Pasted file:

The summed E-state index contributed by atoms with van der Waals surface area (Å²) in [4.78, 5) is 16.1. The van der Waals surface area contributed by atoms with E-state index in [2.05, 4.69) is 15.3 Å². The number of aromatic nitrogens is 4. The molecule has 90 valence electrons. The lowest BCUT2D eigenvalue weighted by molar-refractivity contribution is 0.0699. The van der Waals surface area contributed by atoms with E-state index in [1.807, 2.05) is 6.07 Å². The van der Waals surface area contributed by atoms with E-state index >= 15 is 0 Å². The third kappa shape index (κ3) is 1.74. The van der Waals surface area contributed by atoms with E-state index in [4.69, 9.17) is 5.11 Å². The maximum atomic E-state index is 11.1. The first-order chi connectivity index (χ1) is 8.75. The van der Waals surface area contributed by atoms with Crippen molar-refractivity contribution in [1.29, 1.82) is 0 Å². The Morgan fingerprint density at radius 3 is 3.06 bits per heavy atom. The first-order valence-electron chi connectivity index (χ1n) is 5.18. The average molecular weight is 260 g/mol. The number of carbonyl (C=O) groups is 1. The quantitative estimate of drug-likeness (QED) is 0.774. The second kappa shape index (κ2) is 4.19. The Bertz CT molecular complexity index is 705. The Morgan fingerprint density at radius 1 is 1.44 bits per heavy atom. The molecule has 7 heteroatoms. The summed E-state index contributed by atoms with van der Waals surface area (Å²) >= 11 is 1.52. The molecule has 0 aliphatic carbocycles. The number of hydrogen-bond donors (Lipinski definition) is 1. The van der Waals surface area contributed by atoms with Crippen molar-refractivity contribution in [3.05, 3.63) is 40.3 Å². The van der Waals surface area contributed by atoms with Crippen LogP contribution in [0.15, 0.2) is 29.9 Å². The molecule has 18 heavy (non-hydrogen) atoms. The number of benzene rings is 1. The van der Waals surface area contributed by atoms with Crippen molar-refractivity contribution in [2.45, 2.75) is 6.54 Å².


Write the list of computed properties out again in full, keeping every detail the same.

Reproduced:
The summed E-state index contributed by atoms with van der Waals surface area (Å²) in [4.78, 5) is 16.1. The van der Waals surface area contributed by atoms with E-state index in [2.05, 4.69) is 15.3 Å². The number of aromatic nitrogens is 4. The molecule has 90 valence electrons. The lowest BCUT2D eigenvalue weighted by molar-refractivity contribution is 0.0699. The van der Waals surface area contributed by atoms with E-state index in [1.807, 2.05) is 6.07 Å². The van der Waals surface area contributed by atoms with E-state index >= 15 is 0 Å². The third kappa shape index (κ3) is 1.74. The van der Waals surface area contributed by atoms with E-state index in [4.69, 9.17) is 5.11 Å². The maximum atomic E-state index is 11.1. The first-order chi connectivity index (χ1) is 8.75. The van der Waals surface area contributed by atoms with Crippen molar-refractivity contribution in [1.29, 1.82) is 0 Å². The Morgan fingerprint density at radius 3 is 3.06 bits per heavy atom. The first-order valence-electron chi connectivity index (χ1n) is 5.18. The average molecular weight is 260 g/mol. The number of carbonyl (C=O) groups is 1. The quantitative estimate of drug-likeness (QED) is 0.774. The second kappa shape index (κ2) is 4.19. The Bertz CT molecular complexity index is 705. The Morgan fingerprint density at radius 1 is 1.44 bits per heavy atom. The molecule has 7 heteroatoms. The summed E-state index contributed by atoms with van der Waals surface area (Å²) >= 11 is 1.52. The molecule has 0 aliphatic carbocycles. The number of hydrogen-bond donors (Lipinski definition) is 1. The van der Waals surface area contributed by atoms with Crippen molar-refractivity contribution in [3.05, 3.63) is 40.3 Å². The van der Waals surface area contributed by atoms with Crippen LogP contribution in [0.15, 0.2) is 29.9 Å². The molecule has 18 heavy (non-hydrogen) atoms. The number of benzene rings is 1. The van der Waals surface area contributed by atoms with Crippen molar-refractivity contribution in [2.45, 2.75) is 6.54 Å².